November 13, 2009
by George Guidoni, Editor
Having history on your side is never really a bad thing, but too much reliance on past marketplace glories and triumphs can be tantamount to courting disaster in today’s fast-paced, high-stakes global food business.
Fortunately for Kraft Canada Inc., a 100-year-plus Canadian corporate institution and a key strategic asset of the vast Kraft Foods Inc. global empire, slipping into complacency is simply not in the cards under the watchful eye of its current president Dino Bianco—an energetic, articulate, hockey-loving 20-year Kraft veteran whose steady climb up the company’s career ladder was aptly rewarded in 2005 with being appointed to steer Kraft’s Canadian operations through formidable challenges and pressures unleashed by the hypercompetitive new realities of 21st century food manufacturing.
Marking the first time that a Canadian was put in charge of Kraft Canada since the early 1980s, Bianco’s move to the top job today seems as fulfilling for the Toronto-born, 47-year-old father of three teenagers as it does for the Chicago-headquartered parent company—ranking as the world’s second-largest food-and-beverage producer with annual sales of over US$42 billion—that employs over 5,000 people at multiple facilities across Canada.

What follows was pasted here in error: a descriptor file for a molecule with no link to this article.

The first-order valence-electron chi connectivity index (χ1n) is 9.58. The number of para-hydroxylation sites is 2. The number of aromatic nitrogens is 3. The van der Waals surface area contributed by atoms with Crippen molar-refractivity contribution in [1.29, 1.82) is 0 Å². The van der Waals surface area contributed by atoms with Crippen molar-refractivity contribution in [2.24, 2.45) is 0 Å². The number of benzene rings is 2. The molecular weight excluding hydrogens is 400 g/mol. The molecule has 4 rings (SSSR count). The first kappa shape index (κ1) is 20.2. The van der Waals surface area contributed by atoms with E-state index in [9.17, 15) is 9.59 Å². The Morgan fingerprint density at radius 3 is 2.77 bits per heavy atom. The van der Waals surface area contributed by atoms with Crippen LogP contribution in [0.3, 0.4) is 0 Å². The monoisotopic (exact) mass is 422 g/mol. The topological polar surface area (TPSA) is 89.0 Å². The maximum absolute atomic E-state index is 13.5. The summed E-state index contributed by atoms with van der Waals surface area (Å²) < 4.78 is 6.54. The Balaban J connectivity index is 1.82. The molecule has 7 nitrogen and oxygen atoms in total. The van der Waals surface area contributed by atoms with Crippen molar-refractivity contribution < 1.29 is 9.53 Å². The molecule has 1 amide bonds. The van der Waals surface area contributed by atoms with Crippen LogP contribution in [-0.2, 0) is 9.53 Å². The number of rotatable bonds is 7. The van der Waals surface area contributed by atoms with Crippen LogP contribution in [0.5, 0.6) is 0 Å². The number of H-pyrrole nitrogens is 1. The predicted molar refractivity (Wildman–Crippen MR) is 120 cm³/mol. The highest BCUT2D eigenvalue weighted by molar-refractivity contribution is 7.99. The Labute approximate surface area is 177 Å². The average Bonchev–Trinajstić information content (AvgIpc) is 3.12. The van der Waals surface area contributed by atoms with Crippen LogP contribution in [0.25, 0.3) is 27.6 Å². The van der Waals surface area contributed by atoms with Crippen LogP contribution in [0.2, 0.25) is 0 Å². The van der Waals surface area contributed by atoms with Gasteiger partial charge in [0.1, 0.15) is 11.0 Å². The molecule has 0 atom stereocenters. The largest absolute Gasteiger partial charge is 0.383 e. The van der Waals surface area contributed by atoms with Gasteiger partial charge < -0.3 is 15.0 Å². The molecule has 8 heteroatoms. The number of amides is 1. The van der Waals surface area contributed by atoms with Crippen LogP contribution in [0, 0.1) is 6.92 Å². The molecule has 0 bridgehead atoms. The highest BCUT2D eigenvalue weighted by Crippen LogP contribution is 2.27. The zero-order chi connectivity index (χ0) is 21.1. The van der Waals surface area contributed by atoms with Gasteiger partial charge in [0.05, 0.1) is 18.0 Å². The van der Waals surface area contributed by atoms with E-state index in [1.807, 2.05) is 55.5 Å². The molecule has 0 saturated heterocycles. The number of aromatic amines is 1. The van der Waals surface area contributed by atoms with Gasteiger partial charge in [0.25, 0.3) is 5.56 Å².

It is also a striking symbolic reassurance of firm, long-term commitment to the Canadian marketplace by a towering multinational heavyweight that was itself founded in the Windy City way back in 1903 by a traveling cheese salesman from Canada named J.L. Kraft, whose patented pasteurized cheese with exceptionally long shelf-life virtually revolutionized the cheese business at a time well before refrigeration became commonplace.
“In a sense, one might say Canada is an ‘overdeveloped’ market for Kraft because we are the second-biggest market after the U.S.—despite Canada ranking as the eighth-biggest economy in the world,” Bianco points out.
“So yes, Canada is very important to Kraft,” Bianco told Canadian Packaging in an exclusive recent interview at the company’s stylish Canadian headquarter facility, tucked away along a quiet stretch of the Don Mills neighborhood in northern Toronto.
Citing a staggering product portfolio of some of the best-known Canadian food-and-beverage brands—covering a broadly diverse product range from cheese and dairy to baked goods, coffee, pastas and a multitude of condiments and sauces—and unrivaled ‘household penetration’ rate of 99 percent, Bianco is nevertheless quick to assert that the company’s current marketplace leadership across numerous product categories can never be taken for granted if it is serious about retaining its status as the country’s top food manufacturer and packager well into the future.